After 7 generations, we do not inevitably inherited a mathematical 0.78125% of each ancestor's genome but that some ancestors contribute to more than 2% and others to 0%. And that's barely after 7 generations. People who pride themselves in descending from Charlemagne do not seem to understand that the man lived over 40 generations from us. In other words, even if his genetic contribution was not eliminated by recombinaisons somewhere along those 40 generations, the amount contributed would be less than 0.0000000001% of the genome.

All this to say that single ancestors on a family tree do not contribute anything meaningful to one's genome after a few generations. The only ancestor that keeps contributing the same 1% of DNA generation after generation, even after 1000 or 2000 years if the one on the patrilineal line for men. But what does that mean to share a Y chromosome? I have several paternal uncles and cousins sharing my Y chromosome and they couldn't be more different from me in every regard. We literally don't share anything in common.

...
Through of the laws of genetic recombination, siblings statistically share 50% of their genome, but in practice may share very different percentages, maybe between 40 and 60%. So your sibling's children may inherit about 20 to 30% of your DNA. According to 23andMe (based on observed customer data), first cousins share 7.31% - 13.8%, 2nd cousins 2.85% - 5.04%, and 3rd cousins a paltry 0.2% - 2%. In other words two men who share the same Y-chromosome, but separate by dozens of generations and with no known genealogical ties, may share more DNA through their Y-chromosome alone than two proven third cousins. That's just the way it is. Third cousins are not better than strangers in terms of genetic similarity. Anybody who believes that they are finding "blood relatives" when finding third or fourth cousins through DNA testing companies are badly deluded.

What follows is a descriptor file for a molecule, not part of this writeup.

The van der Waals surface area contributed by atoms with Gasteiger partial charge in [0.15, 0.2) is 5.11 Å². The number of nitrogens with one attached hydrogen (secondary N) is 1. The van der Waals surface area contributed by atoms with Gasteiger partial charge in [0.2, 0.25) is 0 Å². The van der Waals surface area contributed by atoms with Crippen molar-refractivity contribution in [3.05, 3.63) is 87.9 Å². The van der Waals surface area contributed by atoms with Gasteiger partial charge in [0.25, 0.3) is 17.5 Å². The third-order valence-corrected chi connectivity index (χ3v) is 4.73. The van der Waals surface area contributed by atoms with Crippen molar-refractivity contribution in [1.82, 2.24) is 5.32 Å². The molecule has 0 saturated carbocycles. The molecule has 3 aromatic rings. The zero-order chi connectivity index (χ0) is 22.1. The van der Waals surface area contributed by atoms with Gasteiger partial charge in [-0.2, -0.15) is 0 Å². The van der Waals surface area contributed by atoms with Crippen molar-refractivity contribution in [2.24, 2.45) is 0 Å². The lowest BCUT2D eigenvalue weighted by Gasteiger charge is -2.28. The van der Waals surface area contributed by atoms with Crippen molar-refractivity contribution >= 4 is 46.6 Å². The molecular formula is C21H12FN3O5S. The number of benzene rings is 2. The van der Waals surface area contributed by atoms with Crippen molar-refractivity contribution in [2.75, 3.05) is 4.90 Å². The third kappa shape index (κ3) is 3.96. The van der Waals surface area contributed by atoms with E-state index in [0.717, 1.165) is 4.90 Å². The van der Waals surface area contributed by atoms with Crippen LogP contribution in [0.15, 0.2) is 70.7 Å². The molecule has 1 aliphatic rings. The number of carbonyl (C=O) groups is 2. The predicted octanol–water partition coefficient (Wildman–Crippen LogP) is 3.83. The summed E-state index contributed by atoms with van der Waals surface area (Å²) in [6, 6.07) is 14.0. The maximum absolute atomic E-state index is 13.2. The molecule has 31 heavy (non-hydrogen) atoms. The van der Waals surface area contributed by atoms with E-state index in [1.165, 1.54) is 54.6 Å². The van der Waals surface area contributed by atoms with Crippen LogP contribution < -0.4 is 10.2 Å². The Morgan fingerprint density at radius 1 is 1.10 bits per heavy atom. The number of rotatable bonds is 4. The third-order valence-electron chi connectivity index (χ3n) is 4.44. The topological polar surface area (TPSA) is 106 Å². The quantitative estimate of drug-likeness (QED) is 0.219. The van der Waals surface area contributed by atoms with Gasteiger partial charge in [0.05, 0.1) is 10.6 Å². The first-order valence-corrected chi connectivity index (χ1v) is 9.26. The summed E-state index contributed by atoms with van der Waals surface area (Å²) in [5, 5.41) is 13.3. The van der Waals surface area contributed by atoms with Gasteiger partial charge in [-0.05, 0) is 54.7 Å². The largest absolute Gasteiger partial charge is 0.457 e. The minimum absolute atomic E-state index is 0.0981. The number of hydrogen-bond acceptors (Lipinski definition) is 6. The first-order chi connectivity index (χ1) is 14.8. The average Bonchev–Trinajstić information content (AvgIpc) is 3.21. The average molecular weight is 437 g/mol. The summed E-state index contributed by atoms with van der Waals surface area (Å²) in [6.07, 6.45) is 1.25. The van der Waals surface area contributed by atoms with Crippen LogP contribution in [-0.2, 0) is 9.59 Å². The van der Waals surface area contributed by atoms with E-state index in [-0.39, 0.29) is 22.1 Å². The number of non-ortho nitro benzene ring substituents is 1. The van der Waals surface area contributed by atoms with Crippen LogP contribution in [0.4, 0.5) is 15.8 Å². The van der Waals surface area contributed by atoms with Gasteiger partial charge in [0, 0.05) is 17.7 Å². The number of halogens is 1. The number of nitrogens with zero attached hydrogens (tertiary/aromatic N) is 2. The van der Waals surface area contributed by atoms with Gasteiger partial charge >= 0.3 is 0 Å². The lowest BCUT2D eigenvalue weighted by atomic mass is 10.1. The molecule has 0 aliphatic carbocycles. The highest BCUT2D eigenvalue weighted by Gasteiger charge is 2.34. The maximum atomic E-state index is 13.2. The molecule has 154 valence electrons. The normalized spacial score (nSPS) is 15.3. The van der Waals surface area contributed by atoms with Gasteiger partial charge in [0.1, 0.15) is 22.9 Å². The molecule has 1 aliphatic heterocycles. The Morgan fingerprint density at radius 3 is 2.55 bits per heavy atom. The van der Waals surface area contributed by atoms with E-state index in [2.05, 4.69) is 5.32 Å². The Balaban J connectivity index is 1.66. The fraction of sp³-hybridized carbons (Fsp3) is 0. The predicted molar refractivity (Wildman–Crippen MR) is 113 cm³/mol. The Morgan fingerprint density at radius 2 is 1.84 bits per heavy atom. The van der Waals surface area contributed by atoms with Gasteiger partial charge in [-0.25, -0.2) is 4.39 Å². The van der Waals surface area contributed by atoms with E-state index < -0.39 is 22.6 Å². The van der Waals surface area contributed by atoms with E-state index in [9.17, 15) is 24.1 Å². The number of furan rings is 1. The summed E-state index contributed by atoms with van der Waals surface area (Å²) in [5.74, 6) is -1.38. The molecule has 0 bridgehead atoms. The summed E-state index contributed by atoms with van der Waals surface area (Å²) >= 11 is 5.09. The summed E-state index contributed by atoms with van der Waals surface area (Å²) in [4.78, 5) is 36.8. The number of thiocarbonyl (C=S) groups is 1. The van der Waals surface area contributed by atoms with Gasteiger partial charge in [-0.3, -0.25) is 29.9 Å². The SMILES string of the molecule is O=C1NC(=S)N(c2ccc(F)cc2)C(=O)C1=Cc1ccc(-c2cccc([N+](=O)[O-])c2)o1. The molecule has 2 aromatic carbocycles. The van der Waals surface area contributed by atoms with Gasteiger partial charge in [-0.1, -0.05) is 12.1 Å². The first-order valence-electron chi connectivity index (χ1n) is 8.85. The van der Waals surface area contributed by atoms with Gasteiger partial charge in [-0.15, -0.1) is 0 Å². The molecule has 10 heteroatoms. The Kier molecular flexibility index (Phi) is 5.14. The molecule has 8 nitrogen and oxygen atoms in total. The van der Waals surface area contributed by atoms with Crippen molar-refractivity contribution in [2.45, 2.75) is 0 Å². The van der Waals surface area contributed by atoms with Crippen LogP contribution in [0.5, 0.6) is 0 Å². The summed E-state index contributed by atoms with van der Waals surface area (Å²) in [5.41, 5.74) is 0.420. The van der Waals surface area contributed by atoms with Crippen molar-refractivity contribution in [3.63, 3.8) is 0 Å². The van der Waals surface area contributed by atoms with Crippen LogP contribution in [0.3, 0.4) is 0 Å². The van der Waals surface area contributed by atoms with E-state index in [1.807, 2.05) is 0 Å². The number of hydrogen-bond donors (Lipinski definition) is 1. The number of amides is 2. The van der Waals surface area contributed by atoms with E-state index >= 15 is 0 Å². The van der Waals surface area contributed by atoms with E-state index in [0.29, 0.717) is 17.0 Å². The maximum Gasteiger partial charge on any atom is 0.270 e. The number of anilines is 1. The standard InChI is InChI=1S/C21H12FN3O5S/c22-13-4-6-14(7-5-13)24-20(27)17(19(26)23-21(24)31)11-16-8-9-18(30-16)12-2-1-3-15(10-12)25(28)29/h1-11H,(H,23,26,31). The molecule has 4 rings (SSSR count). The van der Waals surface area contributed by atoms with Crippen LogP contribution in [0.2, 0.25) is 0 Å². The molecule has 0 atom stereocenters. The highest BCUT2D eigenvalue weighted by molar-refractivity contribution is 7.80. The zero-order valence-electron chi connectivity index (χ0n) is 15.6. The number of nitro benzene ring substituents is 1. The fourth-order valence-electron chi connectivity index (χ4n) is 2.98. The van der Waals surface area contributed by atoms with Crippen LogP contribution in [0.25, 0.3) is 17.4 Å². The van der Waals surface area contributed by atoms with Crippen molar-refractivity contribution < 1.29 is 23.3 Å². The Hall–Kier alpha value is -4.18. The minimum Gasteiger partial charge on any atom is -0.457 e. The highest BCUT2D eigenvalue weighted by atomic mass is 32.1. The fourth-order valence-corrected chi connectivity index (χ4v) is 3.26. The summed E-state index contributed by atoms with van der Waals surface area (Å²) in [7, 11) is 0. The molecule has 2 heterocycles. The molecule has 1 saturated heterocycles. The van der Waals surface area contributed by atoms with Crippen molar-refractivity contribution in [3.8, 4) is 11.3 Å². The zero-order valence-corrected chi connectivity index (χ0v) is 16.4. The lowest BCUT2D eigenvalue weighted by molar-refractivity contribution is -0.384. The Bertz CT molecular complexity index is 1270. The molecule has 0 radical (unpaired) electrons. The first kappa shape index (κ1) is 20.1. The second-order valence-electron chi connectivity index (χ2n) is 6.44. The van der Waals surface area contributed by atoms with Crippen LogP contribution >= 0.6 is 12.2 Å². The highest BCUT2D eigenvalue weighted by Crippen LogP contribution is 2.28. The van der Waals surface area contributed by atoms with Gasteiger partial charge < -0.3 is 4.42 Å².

...

Thank you, as usually, for your interesting thoughts, which are true in many ways.

But: if you recall the total number of genes for an average today human is about 22,500, and the number of base pairs on that genes is over 3 billion (3,000,000,000), or altogether 6 billion genetic informations, then also a little percentage of identical information might be of interest. In your examples: after 7 generations you share roundabout 225 genes with your 1%-forefather (or foremother), or 30 million base pairs=60 million genetic informations. It is kind of a wonder, how rich the genetic material of one single human is anyway, and if it is the gentic information for how you move your hands, your lips, your voice, certain thought patterns, there may be an important identity with one of your ancestors in the year 1700. And I personally like the romantic idea behind it very much too. You sure heard of the concept of synchronicity by Carl Gustav Jung (one of my avatars followers long time 'go).

And, take it easy: your 40-generation-ancestor Charlemagne (I bet you are also one of his noble descendents ;)) only has 3 base pairs in common with you (if I counted it right), or 6 little informations. So don't worry that you will become as despotic as him. ;) Many greetings Avicenna